Sue gave a very honest and clear (as is possible without undertaking further diagnostic tests) prognosis for my mare which allowed me to make a sensible decision about her future that was in the best interests of the horse.”

Emma Murphy


Rocket: a case study,
By Ella Howard, age 10 years

Rocket is my 14:2hh, 5-year-old grey Connemara gelding, who I am carefully producing to be a top-class event pony. This year, Rocket has done some amazing things for me: we competed in three National Championships, including 3rd in the NSEA National Eventing Championships, 2nd in the Area Pony Club Eventing, team member at the Pony Club Championships and 10th in the Connemara Eventing Championships..

However, as time went on it became obvious that there was an underlying problem that was making Rocket unhappy.  As the summer competition season progressed, Rocket became heavier in my right rein, started holding his tail to one side, found turning right difficult and as the fences grew bigger, he would sometimes skew or chip in a stride. Rocket had always jumped off a lovely rhythm, so this was particularly worrying. We were also introducing flying changes, but he was increasingly having difficulty with this, often becoming disunited, and that made me think it was my riding that was at fault.

After discussing the problems that we were encountering with Dr Anne Bondi, she advised us that this sounded like a pain-related poor performance problem.  Anne told us about the referral service that is offered by the Saddle Research Trust (SRT). This service is designed to help riders get advice about what to do next when they find themselves with an unhappy horse who is not finding the work easy, but there is no obvious reason to be seen.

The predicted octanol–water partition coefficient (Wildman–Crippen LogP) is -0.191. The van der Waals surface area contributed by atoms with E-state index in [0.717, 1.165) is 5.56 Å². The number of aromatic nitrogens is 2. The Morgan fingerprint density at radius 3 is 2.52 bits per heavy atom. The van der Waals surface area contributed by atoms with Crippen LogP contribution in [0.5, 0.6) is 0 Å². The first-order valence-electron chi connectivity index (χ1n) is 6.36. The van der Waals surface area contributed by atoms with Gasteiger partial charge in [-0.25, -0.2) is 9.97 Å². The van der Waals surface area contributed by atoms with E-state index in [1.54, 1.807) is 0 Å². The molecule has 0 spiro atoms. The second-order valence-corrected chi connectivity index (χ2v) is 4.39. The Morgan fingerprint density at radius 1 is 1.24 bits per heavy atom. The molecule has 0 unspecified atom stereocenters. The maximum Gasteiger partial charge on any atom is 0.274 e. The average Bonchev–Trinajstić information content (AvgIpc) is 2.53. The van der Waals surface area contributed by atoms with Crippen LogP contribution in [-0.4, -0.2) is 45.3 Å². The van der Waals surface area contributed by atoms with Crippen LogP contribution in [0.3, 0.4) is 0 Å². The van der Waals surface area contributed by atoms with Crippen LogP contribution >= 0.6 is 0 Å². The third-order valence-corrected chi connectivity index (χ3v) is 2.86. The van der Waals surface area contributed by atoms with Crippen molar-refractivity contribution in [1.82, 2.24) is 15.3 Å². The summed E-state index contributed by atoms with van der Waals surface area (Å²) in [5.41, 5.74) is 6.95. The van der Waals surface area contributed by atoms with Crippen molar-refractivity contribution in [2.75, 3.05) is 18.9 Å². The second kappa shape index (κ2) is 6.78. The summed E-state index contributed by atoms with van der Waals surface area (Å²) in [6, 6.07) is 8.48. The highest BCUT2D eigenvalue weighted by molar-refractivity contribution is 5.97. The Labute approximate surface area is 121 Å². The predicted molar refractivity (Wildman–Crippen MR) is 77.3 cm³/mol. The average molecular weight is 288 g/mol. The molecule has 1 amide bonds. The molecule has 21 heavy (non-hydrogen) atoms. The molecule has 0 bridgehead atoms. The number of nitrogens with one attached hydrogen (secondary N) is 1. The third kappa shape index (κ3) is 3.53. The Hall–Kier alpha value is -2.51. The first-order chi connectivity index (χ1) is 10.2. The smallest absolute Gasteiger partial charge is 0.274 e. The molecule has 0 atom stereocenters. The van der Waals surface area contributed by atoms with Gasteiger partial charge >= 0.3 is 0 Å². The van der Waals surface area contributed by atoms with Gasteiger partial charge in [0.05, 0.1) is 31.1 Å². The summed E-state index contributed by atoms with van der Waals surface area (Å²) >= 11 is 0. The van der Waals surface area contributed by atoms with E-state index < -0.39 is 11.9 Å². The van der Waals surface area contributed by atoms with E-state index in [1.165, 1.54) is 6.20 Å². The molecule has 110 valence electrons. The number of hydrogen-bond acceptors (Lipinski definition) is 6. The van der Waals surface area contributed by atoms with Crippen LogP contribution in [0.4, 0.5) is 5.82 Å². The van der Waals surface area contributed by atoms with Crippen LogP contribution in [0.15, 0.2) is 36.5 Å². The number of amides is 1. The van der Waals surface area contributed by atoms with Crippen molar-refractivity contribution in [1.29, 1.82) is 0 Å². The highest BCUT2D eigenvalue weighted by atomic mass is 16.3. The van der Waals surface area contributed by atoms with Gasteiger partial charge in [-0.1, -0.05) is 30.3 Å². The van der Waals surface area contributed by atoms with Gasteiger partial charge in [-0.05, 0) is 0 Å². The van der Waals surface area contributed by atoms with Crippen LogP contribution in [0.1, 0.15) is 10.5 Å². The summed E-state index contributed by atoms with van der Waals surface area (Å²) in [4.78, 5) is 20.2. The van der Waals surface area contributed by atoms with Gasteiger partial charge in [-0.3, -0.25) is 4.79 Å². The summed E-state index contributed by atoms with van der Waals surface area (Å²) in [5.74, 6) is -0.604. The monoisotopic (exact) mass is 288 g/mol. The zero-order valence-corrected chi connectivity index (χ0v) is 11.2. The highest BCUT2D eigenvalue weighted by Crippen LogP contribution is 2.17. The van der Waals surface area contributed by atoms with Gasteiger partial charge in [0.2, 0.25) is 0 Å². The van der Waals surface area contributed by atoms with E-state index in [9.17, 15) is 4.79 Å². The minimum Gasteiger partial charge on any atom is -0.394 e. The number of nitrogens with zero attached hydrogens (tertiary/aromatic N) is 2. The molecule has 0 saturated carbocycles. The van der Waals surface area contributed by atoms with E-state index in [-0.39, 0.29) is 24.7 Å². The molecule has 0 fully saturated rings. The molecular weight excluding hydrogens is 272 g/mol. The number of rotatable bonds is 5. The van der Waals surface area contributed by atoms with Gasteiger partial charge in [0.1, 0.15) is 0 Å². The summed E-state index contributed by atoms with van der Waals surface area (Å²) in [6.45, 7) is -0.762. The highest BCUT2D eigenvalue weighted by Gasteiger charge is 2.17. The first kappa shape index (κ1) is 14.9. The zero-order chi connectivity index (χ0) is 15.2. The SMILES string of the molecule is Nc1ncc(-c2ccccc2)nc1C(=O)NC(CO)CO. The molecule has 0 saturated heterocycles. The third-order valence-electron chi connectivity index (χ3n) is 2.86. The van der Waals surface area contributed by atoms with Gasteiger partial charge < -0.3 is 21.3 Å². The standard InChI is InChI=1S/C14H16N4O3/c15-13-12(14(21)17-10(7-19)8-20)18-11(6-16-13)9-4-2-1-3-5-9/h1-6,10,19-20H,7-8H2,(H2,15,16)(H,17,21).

The SRT referred Rocket to meet Dr Sue Dyson at the Animal Health Trust (AHT). When we arrived at the AHT we took Rocket to be weighed on the weigh bridge. He was 502 kilos, which is rather overweight. He’d been on holiday and always eats too much, so this is something we will monitor more closely with a weigh tape in future.  He was put in Stable E, his tack was put in the tack room and then we went to the clinic reception to fill in some forms.

We then met Dr Sue Dyson, who asked us general questions about Rocket, including ridden and behavioural problems. We told her that Rocket had changed slowly from a friendly pony into one who was now generally looking unhappy and sad. Although he was always good to catch, he had his ears back in a sad way (not cross) and instead of him being my special Rocket, he just felt ordinary to ride.